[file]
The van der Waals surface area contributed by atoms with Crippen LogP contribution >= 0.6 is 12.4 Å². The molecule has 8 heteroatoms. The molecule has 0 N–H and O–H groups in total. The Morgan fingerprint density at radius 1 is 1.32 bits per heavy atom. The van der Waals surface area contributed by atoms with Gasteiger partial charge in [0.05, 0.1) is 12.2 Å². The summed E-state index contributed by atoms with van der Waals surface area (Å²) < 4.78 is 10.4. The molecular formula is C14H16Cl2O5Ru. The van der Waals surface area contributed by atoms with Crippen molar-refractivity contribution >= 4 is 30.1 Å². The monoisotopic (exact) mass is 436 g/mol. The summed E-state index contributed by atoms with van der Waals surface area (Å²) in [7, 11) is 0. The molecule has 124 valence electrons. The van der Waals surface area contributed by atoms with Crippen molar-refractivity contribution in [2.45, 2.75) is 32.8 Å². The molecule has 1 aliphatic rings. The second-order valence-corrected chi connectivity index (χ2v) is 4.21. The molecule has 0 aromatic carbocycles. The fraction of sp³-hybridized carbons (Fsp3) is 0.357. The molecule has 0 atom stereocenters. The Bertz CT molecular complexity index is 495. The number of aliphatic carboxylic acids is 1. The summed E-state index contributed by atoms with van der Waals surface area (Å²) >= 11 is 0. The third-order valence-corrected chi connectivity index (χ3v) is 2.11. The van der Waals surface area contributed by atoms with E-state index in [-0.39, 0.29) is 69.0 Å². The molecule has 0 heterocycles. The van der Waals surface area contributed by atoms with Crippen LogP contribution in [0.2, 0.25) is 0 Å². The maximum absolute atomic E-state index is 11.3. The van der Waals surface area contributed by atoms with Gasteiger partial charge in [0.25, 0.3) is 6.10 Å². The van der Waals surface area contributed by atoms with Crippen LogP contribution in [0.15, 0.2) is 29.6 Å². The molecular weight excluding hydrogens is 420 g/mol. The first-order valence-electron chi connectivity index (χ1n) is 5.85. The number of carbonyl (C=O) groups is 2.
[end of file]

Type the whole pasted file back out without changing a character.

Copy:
The van der Waals surface area contributed by atoms with Crippen LogP contribution >= 0.6 is 12.4 Å². The molecule has 8 heteroatoms. The molecule has 0 N–H and O–H groups in total. The Morgan fingerprint density at radius 1 is 1.32 bits per heavy atom. The van der Waals surface area contributed by atoms with Gasteiger partial charge in [0.05, 0.1) is 12.2 Å². The summed E-state index contributed by atoms with van der Waals surface area (Å²) < 4.78 is 10.4. The molecular formula is C14H16Cl2O5Ru. The van der Waals surface area contributed by atoms with Crippen molar-refractivity contribution >= 4 is 30.1 Å². The monoisotopic (exact) mass is 436 g/mol. The summed E-state index contributed by atoms with van der Waals surface area (Å²) in [7, 11) is 0. The molecule has 124 valence electrons. The van der Waals surface area contributed by atoms with Crippen molar-refractivity contribution in [2.45, 2.75) is 32.8 Å². The molecule has 1 aliphatic rings. The second-order valence-corrected chi connectivity index (χ2v) is 4.21. The molecule has 0 aromatic carbocycles. The fraction of sp³-hybridized carbons (Fsp3) is 0.357. The molecule has 0 atom stereocenters. The Bertz CT molecular complexity index is 495. The number of aliphatic carboxylic acids is 1. The summed E-state index contributed by atoms with van der Waals surface area (Å²) >= 11 is 0. The third-order valence-corrected chi connectivity index (χ3v) is 2.11. The van der Waals surface area contributed by atoms with E-state index in [-0.39, 0.29) is 69.0 Å². The molecule has 0 heterocycles. The van der Waals surface area contributed by atoms with Crippen LogP contribution in [0.2, 0.25) is 0 Å². The maximum absolute atomic E-state index is 11.3. The van der Waals surface area contributed by atoms with Gasteiger partial charge in [0.25, 0.3) is 6.10 Å². The van der Waals surface area contributed by atoms with Crippen LogP contribution in [0.15, 0.2) is 29.6 Å². The molecular weight excluding hydrogens is 420 g/mol. The first-order valence-electron chi connectivity index (χ1n) is 5.85. The number of carbonyl (C=O) groups is 2.